The opinion of the court was delivered by: Butz , J.
California Rules of Court, rule 8.1115(a), prohibits courts and parties from citing or relying on opinions not certified for publication or ordered published, except as specified by rule 8.1115(b). This opinion has not been certified for publication or ordered published for purposes of rule 8.1115.
After rejecting two plea offers, defendant Matthew Elton Phillips entered an open plea of no contest to first degree residential burglary (Pen. Code, § 459)*fn1 and admitted to four prior prison terms (§ 667.5, subd. (b)). Prior to sentencing, defendant moved to withdraw his plea, asserting that counsel and the trial court had misadvised him about being presumptively ineligible for probation when in fact he was absolutely ineligible. After the trial court rejected defendant's motion, defendant was sentenced to the maximum term of 10 years in state prison.
On appeal, defendant contends the trial court abused its discretion in denying his motion to withdraw his plea. Defendant argues the court should have granted the motion based on his counsel's ineffective assistance in advising him during the plea consideration process, an ineffectiveness that was buttressed by the prosecutor and by the trial court.
We conclude the trial court abused its discretion in denying defendant's motion to withdraw his plea. We are guided in this decision by two recent companion opinions from the United States Supreme Court that apply to defendant on his direct appeal here--Missouri v. Frye (2012) 566 U.S. ___ [182 L.Ed.2d 379] (Frye) and Lafler v. Cooper (2012) 566 U.S. ___ [182 L.Ed.2d 398] (Cooper). (See Griffith v. Kentucky (1987) 479 U.S. 314, 328 [93 L.Ed.2d 649, 661] [federal high court constitutional decisions apply that are issued while direct appeal pending]). The parties have filed supplemental briefing on these two decisions.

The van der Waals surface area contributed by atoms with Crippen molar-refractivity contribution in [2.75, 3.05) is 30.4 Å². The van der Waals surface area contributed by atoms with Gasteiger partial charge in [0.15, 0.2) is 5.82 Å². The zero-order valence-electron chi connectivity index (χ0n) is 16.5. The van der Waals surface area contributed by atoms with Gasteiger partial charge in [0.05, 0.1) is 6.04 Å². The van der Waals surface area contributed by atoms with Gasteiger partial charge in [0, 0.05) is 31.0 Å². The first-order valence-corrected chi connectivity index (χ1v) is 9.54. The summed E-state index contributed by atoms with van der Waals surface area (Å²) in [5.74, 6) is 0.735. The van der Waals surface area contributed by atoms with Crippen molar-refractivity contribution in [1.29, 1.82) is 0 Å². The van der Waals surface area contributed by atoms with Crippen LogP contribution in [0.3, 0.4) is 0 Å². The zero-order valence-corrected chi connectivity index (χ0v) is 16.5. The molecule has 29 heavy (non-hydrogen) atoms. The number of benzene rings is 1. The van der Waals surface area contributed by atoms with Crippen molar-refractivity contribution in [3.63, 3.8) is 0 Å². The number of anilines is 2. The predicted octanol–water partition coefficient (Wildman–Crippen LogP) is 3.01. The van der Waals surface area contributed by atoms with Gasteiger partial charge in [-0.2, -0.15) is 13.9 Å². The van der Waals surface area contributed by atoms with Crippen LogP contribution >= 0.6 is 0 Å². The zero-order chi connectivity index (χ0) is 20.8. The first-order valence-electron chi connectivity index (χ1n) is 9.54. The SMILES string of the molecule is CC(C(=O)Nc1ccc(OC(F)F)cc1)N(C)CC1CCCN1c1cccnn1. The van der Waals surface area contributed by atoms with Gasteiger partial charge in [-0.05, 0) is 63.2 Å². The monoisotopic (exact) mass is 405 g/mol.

Frye and Cooper held that a defendant is entitled to effective assistance of counsel during plea negotiation and consideration, and applied the two-part Strickland v. Washington (1984) 466 U.S. 668 [80 L.Ed.2d 674] (Strickland) ineffective assistance test of deficient performance and prejudice to this realm. (Cooper, supra, 566 U.S. ___ [182 L.Ed.2d at p. 406]; see Frye, supra, 566 U.S. ___ [182 L.Ed.2d at pp. 386-387].) We shall reverse and remand in accord with these two decisions.
FACTUAL AND PROCEDURAL BACKGROUND
After overwhelming evidence attributed a July 5, 2010 residential burglary to defendant, defendant was charged with felony first degree residential burglary. (§ 459.)*fn2
On July 20, 2010, the prosecution offered defendant a six-year prison term in exchange for pleading guilty.*fn3 As a result of defendant's waiving a preliminary hearing, that offer was to remain open for three weeks. On July 30, 2010, defense counsel informed defendant that he was presumptively ineligible for probation, but nevertheless probation was a possibility if defendant could overcome the presumptions. While defense counsel noted that probation was possible, he also stated that probation was unlikely and advised defendant to accept the six-year offer. On August 9, 2010, defendant rejected the prosecution's six-year offer based on the assumption, given to him by defense counsel, that probation, while unlikely, was possible.
On November 12, 2010, the prosecution offered defendant an eight-year prison term in exchange for defendant's guilty plea. Again, defendant rejected this offer on the assumption that probation was possible.
On that same November day, defendant, believing probation was possible, entered an "open plea" with admissions to all charges ...